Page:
cool. Thanks for the clarification. Good to have you on the forum
Reminds me of this list: Falsehoods Programmers Believe about addresses
Addressing is a fertile ground for incorrect assumptions, because everyone’s used to dealing with addresses and 99% of the time they seem so simple. Below are some incorrect assumptions I’ve seen made, or made myself, or had reported to me.
Very relevant article. Not only is Google Maps and OSM full of errors but all kinds of maps are. The FOAM protocol has been launched towards building a consensus driven map, and the mechanisms are now being tested. Mechanisms can be altered and or upgraded, but having token based mechanisms in place in the first place is the advancement over how this kind of data is governed and maintained today.
What is a place? What is its center? What best represents it? There are several different possible “centers” of Pretoria. There’s the zoological park. There’s Africa’s biggest mall. There are multiple government buildings that have served as political centers over South Africa’s long complicated history. There’s the Palace of Justice in Church Square, where Nelson Mandela was imprisoned. There are the Union Buildings, with the famous statue of Nelson Mandela, his arms upraised, which serves as the seat of the South African government. John and Ann’s backyard is in a suburb north of the city center, and it’s unclear how US military NGA’s cartographers decided it was a key location. It was a weighty, if apparently random, decision.
“I think it’s quite irresponsible,” said Ann. “You would imagine they would survey or do some kind of investigation before putting that beacon there.”
“Which basically means I’ve just put the crosshairs of the US military on oom Paul’s forehead, surely one of the greatest achievements of my life,” wrote John’s lawyer in an email, referring to a controversial statue in the square that commemorates Paul Kruger, an Afrikaner political leader from the late 1800s who fought the British and was part of a long line of South African leaders who oppressed the country’s black citizens. (“Oom” means “uncle.”)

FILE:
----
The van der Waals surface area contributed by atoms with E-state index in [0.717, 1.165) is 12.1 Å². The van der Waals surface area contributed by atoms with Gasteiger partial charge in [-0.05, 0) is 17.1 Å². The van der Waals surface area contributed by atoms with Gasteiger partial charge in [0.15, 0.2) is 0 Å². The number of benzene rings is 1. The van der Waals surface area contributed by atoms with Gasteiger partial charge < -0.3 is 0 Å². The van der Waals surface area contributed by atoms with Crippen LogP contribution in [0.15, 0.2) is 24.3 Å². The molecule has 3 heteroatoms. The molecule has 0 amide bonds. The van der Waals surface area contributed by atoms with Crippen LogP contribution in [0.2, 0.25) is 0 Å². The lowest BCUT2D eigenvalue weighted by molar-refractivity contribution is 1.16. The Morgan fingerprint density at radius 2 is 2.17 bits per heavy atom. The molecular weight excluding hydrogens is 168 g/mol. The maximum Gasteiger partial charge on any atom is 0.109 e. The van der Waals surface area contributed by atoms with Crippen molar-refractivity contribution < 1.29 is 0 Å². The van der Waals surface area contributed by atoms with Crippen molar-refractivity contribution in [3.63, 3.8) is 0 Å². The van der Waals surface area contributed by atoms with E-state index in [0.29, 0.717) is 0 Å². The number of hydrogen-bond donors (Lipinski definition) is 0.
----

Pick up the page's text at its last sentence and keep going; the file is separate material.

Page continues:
Companies who use the US government database to display a location are supposed to tell their users that the point on a map is actually a large blob on a map.
And that’s the problem, really. John and Ann’s problems weren’t necessarily caused by one bad actor, but by the interaction of a bunch of careless decisions that cascaded through a series of databases. The NGA provides a free database with no regulations on its use. MaxMind takes some coordinates from that database and slaps IP addresses on them. Then IP mapping sites, as well as phone carriers offering “find my phone” services, display those coordinates on maps as distinct and exact locations, ignoring the “accuracy radius” that is supposed to accompany them.
Agreed and also have often experienced errors and inaccuracies on Google Maps. The Ethos of Open Street Map is “ground truthing” meaning only adding to the map when you have been to the place. This is why the community is against importing governmental databases or any machine acquired data. Although, this can not be enforced/
In the future the TCR can adopt to restrict voting based off of Presence Claims, for example you can only vote on a challenge in Singapore if you can prove you have been there within the last 6 months.